Using Gandhi as an example, K. P. Singh argues for the incorporation of ascetic values into the practices of everyday life. When so translated, the practice of brahmacharya clearly becomes an ethical practice with sociomoral implications. For the wrestler, living in the world as a householder, the appeal is to have a family which is guided by moral principles: to raise children who recognize the value of strength, honesty, devotion, self-respect, and humility, and who are able to channel their emotions away from the intoxication of self-indulgent sensual gratification and towards a feeling of obligation to society at large (Atreya 1973a: 24). Although no wrestler with whom I spoke made the association, there is a clear parallel, I think, between what wrestlers advocate and the position held by moral reformers of the late eighteenth and early twentieth century such as Sri Aurobindo and Sri Ramkrishna’s missionary disciple, Vivekananda. Of particular interest in this regard are Sri Aurobindo’s statements on the spirituality of physical education (A. Ghose 1949, 1954; A. Ghose and The Mother 1967).
Gandhi controlled himself, kept himself in check and was a brahmachari. He was a great saint and a reformist. He freed the nation. And Gandhi’s discipline of self-control was not contrived. . . . His was the work of the world and he would shoulder his burden of work taking only the name of god for support. Gandhi was greater than Shankaracharya. Shankaracharya advocated the complete separation of men and women, but Gandhi said that all men and women should be as brother and sister. He also said that the primary relationship between a man and a woman is that of mother and son. . . . What an excellent method for uprooting the evil of sensuality! What a grand vision! What insight to turn sensuality into a feeling of respect and honor! We must all live in society and we all must purge the evils of social life from our thoughts. Morality must, instead, fill our minds. Shankaracharya did not make the common people of India his disciples whereas Gandhi had tens of thousands of followers. We must tire our bodies, focus our minds and cleanse our thoughts. We must adopt commitment and independence as our way of life (ibid: 31).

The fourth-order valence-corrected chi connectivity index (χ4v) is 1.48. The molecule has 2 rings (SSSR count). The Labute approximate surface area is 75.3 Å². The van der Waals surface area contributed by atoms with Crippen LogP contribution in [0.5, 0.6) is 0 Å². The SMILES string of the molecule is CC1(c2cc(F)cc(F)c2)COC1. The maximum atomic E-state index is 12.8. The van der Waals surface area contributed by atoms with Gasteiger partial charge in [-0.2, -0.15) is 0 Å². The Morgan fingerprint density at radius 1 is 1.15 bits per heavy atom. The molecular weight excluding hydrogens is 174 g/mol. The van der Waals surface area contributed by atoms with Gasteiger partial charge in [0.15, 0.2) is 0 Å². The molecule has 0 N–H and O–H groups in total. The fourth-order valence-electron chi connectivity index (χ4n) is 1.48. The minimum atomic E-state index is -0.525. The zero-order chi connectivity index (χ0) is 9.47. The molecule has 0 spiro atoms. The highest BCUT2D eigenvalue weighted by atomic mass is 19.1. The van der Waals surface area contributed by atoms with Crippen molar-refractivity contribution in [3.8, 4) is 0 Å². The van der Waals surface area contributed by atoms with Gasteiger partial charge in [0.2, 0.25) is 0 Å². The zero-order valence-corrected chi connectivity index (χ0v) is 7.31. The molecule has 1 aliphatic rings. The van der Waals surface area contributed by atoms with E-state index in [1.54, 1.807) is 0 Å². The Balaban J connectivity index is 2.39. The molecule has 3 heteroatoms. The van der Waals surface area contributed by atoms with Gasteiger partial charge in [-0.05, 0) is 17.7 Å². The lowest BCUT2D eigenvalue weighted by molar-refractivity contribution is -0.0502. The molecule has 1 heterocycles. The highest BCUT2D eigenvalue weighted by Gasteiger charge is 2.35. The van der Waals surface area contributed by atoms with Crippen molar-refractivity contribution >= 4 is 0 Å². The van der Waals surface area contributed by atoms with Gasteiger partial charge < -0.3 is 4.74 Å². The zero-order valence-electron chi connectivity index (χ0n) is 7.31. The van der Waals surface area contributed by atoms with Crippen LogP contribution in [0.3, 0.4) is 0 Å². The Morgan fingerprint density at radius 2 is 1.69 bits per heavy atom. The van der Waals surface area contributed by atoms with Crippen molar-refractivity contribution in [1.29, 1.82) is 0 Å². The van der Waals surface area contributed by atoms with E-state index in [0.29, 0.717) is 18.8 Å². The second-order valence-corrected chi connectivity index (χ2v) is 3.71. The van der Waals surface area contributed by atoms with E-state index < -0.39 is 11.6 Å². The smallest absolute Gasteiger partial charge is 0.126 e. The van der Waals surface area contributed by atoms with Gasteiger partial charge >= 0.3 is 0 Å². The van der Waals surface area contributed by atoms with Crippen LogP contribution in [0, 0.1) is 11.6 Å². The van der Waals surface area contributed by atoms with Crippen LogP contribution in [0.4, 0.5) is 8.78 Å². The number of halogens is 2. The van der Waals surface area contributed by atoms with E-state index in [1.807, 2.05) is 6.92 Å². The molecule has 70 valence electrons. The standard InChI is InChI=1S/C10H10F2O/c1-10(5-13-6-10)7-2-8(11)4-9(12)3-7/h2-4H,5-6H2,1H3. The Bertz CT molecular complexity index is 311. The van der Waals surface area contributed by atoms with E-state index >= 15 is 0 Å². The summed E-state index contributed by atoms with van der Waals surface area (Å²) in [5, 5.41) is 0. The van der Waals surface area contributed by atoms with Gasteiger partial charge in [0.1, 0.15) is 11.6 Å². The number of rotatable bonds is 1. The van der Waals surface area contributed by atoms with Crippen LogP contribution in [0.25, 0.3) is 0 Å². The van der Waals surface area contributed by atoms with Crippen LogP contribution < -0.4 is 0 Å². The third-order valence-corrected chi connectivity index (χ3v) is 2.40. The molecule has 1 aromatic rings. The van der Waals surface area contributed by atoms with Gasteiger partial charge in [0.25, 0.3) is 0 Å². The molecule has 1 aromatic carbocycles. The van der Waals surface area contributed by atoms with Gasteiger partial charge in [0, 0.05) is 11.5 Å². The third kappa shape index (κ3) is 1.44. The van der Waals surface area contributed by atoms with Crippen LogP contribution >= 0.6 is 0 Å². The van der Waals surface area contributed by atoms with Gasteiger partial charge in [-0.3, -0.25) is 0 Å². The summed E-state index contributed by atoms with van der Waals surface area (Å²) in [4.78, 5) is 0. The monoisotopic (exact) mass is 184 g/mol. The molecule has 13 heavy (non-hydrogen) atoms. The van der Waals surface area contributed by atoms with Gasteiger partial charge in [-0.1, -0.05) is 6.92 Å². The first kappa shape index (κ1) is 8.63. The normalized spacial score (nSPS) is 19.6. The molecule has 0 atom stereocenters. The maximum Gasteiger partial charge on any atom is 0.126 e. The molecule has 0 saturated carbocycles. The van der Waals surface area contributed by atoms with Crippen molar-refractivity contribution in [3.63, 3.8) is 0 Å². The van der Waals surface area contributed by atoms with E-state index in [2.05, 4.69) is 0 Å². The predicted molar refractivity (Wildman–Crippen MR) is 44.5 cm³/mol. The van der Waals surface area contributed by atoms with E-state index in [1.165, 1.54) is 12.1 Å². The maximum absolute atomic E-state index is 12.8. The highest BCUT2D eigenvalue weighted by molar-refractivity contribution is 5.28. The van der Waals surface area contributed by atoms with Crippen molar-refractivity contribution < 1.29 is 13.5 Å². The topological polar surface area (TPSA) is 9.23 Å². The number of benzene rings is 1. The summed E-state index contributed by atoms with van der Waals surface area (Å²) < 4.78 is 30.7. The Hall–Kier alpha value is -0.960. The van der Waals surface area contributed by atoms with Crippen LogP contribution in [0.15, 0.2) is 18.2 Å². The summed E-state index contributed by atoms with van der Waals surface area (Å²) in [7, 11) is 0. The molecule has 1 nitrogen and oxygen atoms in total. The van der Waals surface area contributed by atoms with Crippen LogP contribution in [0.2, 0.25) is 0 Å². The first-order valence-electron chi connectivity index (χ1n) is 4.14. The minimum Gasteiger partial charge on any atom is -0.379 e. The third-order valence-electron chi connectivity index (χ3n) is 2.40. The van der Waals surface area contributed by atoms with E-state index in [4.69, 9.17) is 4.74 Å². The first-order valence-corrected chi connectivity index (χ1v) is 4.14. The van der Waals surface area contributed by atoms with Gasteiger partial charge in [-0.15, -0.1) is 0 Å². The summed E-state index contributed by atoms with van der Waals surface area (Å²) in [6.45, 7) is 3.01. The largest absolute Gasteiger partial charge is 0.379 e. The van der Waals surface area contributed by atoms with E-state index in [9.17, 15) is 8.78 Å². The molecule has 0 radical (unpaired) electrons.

Unlike the sannyasi who has turned his back on the ethical problems of social life (as in K. P. Singh’s characterization of Shankaracharya’s contrived asceticism), the wrestler has a clearly defined—though certainly visionary—social purpose. Not only is the wrestler embedded in social life, he is responsible for setting an ethical standard. He must be honest, humble, duty-bound, hard-working, principled and fair. He must be physically fit. In the process he takes personal responsibility for precisely those things which the sannyasi regards as illusionary.